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Terrorism Threat Is Focus of Nuclear Summit

Police look at bags of evidence material during a search in the Brussels borough of Schaerbeek following the March 22 bombings in Brussels, Belgium. (REUTERS/Christian Hartmann)

Police look at bags of evidence material during a search in the Brussels borough of Schaerbeek following the March 22 bombings in Brussels, Belgium. (REUTERS/Christian Hartmann)

Terrorists getting nuclear material to make bombs will be discussed among world leaders at this week’s Nuclear Security Summit in Washington, D.C.

It isn’t just the deadly March 22 terrorist attack in the Belgium capital.

It is also reports from Belgium officials that two brothers who carried out suicide attacks at the Brussels airport tried to get nuclear materials.

The two – Khalid and Ibrahim el-Bakraoui -- placed a camera near the home of a nuclear researcher in Belgium. Officials suspect they were monitoring the man to obtain material that makes a more powerful bomb.

Jane Harman is director of the Wilson Center in Washington, D.C. She said leaders from 53 nations who will attend the summit should focus on three major issues.

“The threats aren’t one size fits all,” Harman said during a nuclear summit preview this week.

“We have to keep our eyes on great powers like Russia. We have to watch regional pariahs like Iran and North Korea, and ensure that terror groups never get their hands on nuclear materials.”

Harman said the concern is that Islamic State, or other terrorist groups, could set off a “dirty bomb.” A dirty bomb uses conventional explosives, such as dynamite, mixed with radioactive materials.

The Washington nuclear summit runs Thursday and Friday, March 31 and April 1.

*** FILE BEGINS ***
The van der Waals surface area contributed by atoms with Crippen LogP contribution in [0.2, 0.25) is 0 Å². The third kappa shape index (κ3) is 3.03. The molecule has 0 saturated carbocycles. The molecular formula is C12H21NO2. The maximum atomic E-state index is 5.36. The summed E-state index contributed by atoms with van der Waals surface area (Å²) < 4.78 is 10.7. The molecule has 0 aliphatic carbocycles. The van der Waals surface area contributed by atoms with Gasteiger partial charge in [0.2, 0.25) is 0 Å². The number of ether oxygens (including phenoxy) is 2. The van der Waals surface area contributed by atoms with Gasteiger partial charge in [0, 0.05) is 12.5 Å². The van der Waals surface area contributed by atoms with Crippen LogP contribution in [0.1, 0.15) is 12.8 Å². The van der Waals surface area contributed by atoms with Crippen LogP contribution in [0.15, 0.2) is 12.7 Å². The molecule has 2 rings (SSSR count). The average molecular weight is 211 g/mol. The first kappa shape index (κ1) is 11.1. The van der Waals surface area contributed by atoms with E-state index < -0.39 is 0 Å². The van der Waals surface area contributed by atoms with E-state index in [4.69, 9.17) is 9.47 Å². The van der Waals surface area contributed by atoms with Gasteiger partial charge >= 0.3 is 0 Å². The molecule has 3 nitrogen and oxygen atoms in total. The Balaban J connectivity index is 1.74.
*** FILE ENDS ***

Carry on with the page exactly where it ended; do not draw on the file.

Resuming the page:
The White House released a brief Tuesday, saying that a terrorist attack using nuclear material would “create political, economic social and psychological havoc.”

Ben Rhoades is Obama’s deputy national security adviser.

“We have seen ample proof that terrorist organizations like (Islamic State) have no regard for innocent human life or international norms, and that only redoubles the need for us to have effective international nuclear security approaches,” he said Wednesday.

One nation that will not be represented at the summit is Iran.

Kelsey Davenport of the Arms Control Association told VOA that Iran’s participation would have provided a chance to build on last year’s nuclear deal. The deal required Iran to remove enriched uranium and take down nuclear-making equipment.

But Davenport said Iran “is not providing adequate assurances that its nuclear activities are protected against acts of nuclear terrorism.”

Previous nuclear summits have worked to reduce the number of nations with nuclear arms. The White House says 14 countries and Taiwan have eliminated all nuclear materials from their countries since 2010. That includes Ukraine and Japan.

More countries with nuclear weapons would create an “arms race,” said Daniel Pinkston, a lecturer in international relations with Troy University in Seoul. “It would be extremely damaging and plays right into the hands of the hardliners,” such as North Korea.

I'm Bruce Alpert.

Brian Padden and Barbara Slavin reported on this story for Bruce Alpert adapted their reports for Learning English. Kathleen Struck was the editor.

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Words in This Story

regional – adj. an accent that occurs in a particular place

pariah – adj. a nation that is hated and rejected by people

dynamite – n. a powerful explosive that is often used in the form of a stick

radioactive – adj. having or producing a powerful and dangerous form of energy, called radiation

ample – adj. having or providing enough or more than enough of what is needed

proof – n. something which shows that something is true or correct

approach – n. a way of dealing with something

participation – n. to take part in an activity or event with others

hardliner n. someone who takes a rigid, uncompromising position.